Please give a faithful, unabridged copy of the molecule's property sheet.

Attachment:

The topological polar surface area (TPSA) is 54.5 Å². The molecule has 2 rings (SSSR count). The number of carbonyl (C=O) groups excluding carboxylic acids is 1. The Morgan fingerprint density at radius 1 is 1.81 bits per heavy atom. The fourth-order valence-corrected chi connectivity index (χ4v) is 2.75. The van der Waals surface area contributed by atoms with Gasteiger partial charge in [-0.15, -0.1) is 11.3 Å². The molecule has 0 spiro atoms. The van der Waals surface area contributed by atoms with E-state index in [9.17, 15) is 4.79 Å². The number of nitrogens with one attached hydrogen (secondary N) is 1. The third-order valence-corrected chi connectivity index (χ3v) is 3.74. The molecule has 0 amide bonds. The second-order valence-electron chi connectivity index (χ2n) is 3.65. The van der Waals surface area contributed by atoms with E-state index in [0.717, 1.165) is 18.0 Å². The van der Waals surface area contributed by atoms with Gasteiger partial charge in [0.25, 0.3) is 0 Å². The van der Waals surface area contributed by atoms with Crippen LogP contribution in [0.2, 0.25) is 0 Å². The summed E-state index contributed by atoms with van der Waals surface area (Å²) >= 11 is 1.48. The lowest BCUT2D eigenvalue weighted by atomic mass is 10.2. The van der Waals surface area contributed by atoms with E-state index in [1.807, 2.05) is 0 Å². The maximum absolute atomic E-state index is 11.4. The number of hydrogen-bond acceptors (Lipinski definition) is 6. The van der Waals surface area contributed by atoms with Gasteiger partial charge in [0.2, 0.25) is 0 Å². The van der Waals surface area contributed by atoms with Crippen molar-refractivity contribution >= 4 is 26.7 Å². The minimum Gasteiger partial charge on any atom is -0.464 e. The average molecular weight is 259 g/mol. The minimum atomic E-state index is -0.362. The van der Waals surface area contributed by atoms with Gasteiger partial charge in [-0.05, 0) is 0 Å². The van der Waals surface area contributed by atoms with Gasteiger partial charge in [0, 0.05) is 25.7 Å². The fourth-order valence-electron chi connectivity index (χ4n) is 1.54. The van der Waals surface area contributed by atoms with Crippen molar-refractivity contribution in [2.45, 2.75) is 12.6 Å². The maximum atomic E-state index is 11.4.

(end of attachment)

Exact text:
The topological polar surface area (TPSA) is 54.5 Å². The molecule has 2 rings (SSSR count). The number of carbonyl (C=O) groups excluding carboxylic acids is 1. The Morgan fingerprint density at radius 1 is 1.81 bits per heavy atom. The fourth-order valence-corrected chi connectivity index (χ4v) is 2.75. The van der Waals surface area contributed by atoms with Gasteiger partial charge in [-0.15, -0.1) is 11.3 Å². The molecule has 0 spiro atoms. The van der Waals surface area contributed by atoms with E-state index in [9.17, 15) is 4.79 Å². The number of nitrogens with one attached hydrogen (secondary N) is 1. The third-order valence-corrected chi connectivity index (χ3v) is 3.74. The molecule has 0 amide bonds. The second-order valence-electron chi connectivity index (χ2n) is 3.65. The van der Waals surface area contributed by atoms with E-state index in [0.717, 1.165) is 18.0 Å². The van der Waals surface area contributed by atoms with Gasteiger partial charge in [0.25, 0.3) is 0 Å². The van der Waals surface area contributed by atoms with Crippen LogP contribution in [0.2, 0.25) is 0 Å². The summed E-state index contributed by atoms with van der Waals surface area (Å²) >= 11 is 1.48. The lowest BCUT2D eigenvalue weighted by atomic mass is 10.2. The van der Waals surface area contributed by atoms with E-state index in [1.807, 2.05) is 0 Å². The maximum absolute atomic E-state index is 11.4. The number of hydrogen-bond acceptors (Lipinski definition) is 6. The van der Waals surface area contributed by atoms with Gasteiger partial charge in [0.2, 0.25) is 0 Å². The van der Waals surface area contributed by atoms with Crippen molar-refractivity contribution >= 4 is 26.7 Å². The minimum Gasteiger partial charge on any atom is -0.464 e. The average molecular weight is 259 g/mol. The minimum atomic E-state index is -0.362. The van der Waals surface area contributed by atoms with Gasteiger partial charge in [-0.05, 0) is 0 Å². The van der Waals surface area contributed by atoms with Gasteiger partial charge in [0, 0.05) is 25.7 Å². The fourth-order valence-electron chi connectivity index (χ4n) is 1.54. The van der Waals surface area contributed by atoms with Crippen molar-refractivity contribution in [2.45, 2.75) is 12.6 Å². The maximum atomic E-state index is 11.4.